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To no one’s surprise, thousands flocked to the National Mall Saturday to see and hear Glenn Beck and Sarah Palin.
There’s a lot of voter anger out there. On the other hand, there’s not a lot of ways or places to express that anger. Beck offered an outlet.
It doesn’t matter whether you agree with the likes of Beck, Palin, et. al. People are mad. They want action. They need more choices.
On the flip side, the left offers their channels for anger: Keith Olbermann, Rachel Maddow, Ed Schultz, etc. But like Beck and Palin, Olbermann and Maddow offer a limited choice of options from a narrow point of view.
Both sides serve their own special interests. Neither side serves America. The angry voter is a resource for exploitation, not salvation.
There’s no doubt that serious, fundamental change is necessary in this country. America is a nation in deep trouble. High unemployment, we are told, may well last another decade. Recovery in the housing market is a far off dream. Our economy is floundering, the dollar is a joke on the international money scene and the nation is torn at the seams by dissent, discord and dissatisfaction.
We are no longer a nation united by a common bond. We are a nervous populace divided by anger. Those on the left blame the right. The right blames the left. The center blames both sides and all sides offer nothing but a return to their own perspectives as a solution.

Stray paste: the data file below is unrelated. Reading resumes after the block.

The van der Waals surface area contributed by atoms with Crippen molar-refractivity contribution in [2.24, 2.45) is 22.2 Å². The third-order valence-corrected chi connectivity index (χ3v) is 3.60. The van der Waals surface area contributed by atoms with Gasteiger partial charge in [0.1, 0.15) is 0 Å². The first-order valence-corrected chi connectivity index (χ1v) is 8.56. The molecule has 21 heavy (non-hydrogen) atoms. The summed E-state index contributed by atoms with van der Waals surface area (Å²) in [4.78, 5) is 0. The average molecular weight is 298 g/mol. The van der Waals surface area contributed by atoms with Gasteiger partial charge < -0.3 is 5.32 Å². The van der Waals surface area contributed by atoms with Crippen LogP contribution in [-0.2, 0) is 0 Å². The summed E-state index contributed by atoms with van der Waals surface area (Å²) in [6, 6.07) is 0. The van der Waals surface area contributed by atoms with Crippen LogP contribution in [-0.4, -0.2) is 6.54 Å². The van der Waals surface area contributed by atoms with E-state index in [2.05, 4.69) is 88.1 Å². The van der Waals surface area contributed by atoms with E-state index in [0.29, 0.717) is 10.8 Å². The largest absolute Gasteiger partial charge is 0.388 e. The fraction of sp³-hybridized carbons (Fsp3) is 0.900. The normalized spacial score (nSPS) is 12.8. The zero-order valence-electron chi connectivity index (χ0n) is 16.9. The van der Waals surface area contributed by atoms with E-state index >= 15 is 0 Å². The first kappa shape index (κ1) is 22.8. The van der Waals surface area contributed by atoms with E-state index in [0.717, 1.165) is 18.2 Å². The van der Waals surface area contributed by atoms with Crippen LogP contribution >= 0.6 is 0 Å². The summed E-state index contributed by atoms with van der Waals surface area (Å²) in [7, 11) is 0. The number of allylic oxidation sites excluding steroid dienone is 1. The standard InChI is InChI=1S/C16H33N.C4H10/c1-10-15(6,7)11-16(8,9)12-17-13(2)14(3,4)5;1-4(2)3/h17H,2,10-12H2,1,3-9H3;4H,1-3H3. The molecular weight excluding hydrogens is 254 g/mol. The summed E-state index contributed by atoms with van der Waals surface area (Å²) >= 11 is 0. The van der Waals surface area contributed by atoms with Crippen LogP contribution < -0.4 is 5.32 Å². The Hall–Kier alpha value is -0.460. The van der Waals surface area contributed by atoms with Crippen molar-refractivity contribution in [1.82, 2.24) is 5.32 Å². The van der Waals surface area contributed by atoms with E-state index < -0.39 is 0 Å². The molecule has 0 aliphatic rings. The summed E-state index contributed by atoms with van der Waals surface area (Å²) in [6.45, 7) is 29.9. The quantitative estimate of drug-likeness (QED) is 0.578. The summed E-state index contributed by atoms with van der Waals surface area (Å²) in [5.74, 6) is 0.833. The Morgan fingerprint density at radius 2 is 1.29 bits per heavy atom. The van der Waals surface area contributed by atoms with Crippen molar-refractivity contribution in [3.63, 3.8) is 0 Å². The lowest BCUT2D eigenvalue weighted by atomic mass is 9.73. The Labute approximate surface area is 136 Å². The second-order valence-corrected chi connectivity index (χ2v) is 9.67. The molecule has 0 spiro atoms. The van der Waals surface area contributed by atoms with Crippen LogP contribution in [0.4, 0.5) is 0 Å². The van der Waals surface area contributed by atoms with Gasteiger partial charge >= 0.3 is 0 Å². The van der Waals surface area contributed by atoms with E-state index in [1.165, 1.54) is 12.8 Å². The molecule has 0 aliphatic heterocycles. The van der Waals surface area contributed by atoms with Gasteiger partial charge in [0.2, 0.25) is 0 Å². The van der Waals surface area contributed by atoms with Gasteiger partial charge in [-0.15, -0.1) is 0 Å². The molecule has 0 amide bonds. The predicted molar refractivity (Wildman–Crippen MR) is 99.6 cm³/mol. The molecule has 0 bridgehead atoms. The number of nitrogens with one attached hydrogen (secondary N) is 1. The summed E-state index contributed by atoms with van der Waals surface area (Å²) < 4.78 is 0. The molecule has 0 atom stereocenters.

Anger is too easily fueled by those eager to exploit. Anger creates great soundbites and headlines but produces little in long-term solutions. Anger deepens wounds that take too long to heal at a time when healing, conciliation and cooperation are necessary to achieve any real chance for success.
America cannot move forward as long at we are mired in a morass of hate, anger and futility. America usually stands tallest during tough times but these tough times have gone on for too long and are taking their toll on the national psyche.
Angry voters are urged to institute change by tossing out the old but sending the old guard packing does little to bring about that change when the new is nothing but recycled old. Barack Obama swept into office on the illusion of change when — in reality — he thrived by exploiting the same corrupt system of government. Democrats promised changes if they regained control of Congress and then installed two old-school pols — Nancy Pelosi and Harry Reid — as their leaders.
So can we expect the new crop of changers — installed by so-called “grassroots movements” like the Tea Party — to change the way things are in Washington? Can Sharron Angle, Rand Paul, Ben Quayle and other favorites of the AstroTurf movement save America?
Not really. Even if all of them are elected, they will be a minority of freshman at the bottom of a very tall totem poll controlled by a system where seniority and old-school politics rule. Some will last only one-term (as happened with many swept into office by voter anger in 1980). Others will adapt and become part of the system they promised to change. The few remaining will become outcasts on Capitol Hill — shrill gadflys ignored by their colleagues and treated with disdain by the media.
In two years, unresolved voter anger — fueled by a lack of overnight change — will target them for removal from office in exchange for another group of change prophets.
Voters will lose. America will suffer. Only the Glenn Becks, Sarah Palins, Keith Olbermanns, Rachel Maddows, et. al will win because the only real goal was ratings, book deals and the financial gain that comes from duping the masses.